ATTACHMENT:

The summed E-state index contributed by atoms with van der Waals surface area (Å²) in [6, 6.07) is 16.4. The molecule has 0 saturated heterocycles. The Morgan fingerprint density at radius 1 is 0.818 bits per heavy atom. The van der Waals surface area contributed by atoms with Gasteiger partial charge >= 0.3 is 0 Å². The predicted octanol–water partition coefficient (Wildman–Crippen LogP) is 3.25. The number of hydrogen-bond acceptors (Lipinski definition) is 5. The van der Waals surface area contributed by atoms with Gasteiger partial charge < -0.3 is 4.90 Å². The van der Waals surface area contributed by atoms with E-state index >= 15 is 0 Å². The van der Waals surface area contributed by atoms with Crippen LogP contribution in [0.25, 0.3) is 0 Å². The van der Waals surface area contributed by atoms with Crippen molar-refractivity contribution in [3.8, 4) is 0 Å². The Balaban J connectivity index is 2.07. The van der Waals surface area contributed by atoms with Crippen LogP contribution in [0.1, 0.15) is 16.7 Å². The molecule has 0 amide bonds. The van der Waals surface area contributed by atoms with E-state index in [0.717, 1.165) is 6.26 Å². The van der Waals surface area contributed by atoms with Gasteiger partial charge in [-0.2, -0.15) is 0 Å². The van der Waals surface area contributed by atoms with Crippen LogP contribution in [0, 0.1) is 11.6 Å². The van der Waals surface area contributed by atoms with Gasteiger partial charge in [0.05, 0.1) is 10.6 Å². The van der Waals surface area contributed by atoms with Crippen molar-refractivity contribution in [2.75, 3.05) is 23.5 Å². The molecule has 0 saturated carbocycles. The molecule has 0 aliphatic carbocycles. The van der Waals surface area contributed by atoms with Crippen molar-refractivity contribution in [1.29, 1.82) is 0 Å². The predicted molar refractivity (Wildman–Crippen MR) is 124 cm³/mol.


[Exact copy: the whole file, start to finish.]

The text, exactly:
The summed E-state index contributed by atoms with van der Waals surface area (Å²) in [6, 6.07) is 16.4. The molecule has 0 saturated heterocycles. The Morgan fingerprint density at radius 1 is 0.818 bits per heavy atom. The van der Waals surface area contributed by atoms with Gasteiger partial charge >= 0.3 is 0 Å². The predicted octanol–water partition coefficient (Wildman–Crippen LogP) is 3.25. The number of hydrogen-bond acceptors (Lipinski definition) is 5. The van der Waals surface area contributed by atoms with Gasteiger partial charge < -0.3 is 4.90 Å². The van der Waals surface area contributed by atoms with E-state index >= 15 is 0 Å². The van der Waals surface area contributed by atoms with Crippen LogP contribution in [0.25, 0.3) is 0 Å². The van der Waals surface area contributed by atoms with Crippen molar-refractivity contribution in [3.8, 4) is 0 Å². The Balaban J connectivity index is 2.07. The van der Waals surface area contributed by atoms with Crippen LogP contribution in [0.1, 0.15) is 16.7 Å². The molecule has 0 amide bonds. The van der Waals surface area contributed by atoms with E-state index in [0.717, 1.165) is 6.26 Å². The van der Waals surface area contributed by atoms with Gasteiger partial charge in [-0.2, -0.15) is 0 Å². The van der Waals surface area contributed by atoms with Crippen LogP contribution in [0, 0.1) is 11.6 Å². The van der Waals surface area contributed by atoms with Gasteiger partial charge in [0.05, 0.1) is 10.6 Å². The van der Waals surface area contributed by atoms with Crippen molar-refractivity contribution in [2.75, 3.05) is 23.5 Å². The molecule has 0 saturated carbocycles. The molecule has 0 aliphatic carbocycles. The van der Waals surface area contributed by atoms with Crippen molar-refractivity contribution in [1.29, 1.82) is 0 Å². The predicted molar refractivity (Wildman–Crippen MR) is 124 cm³/mol.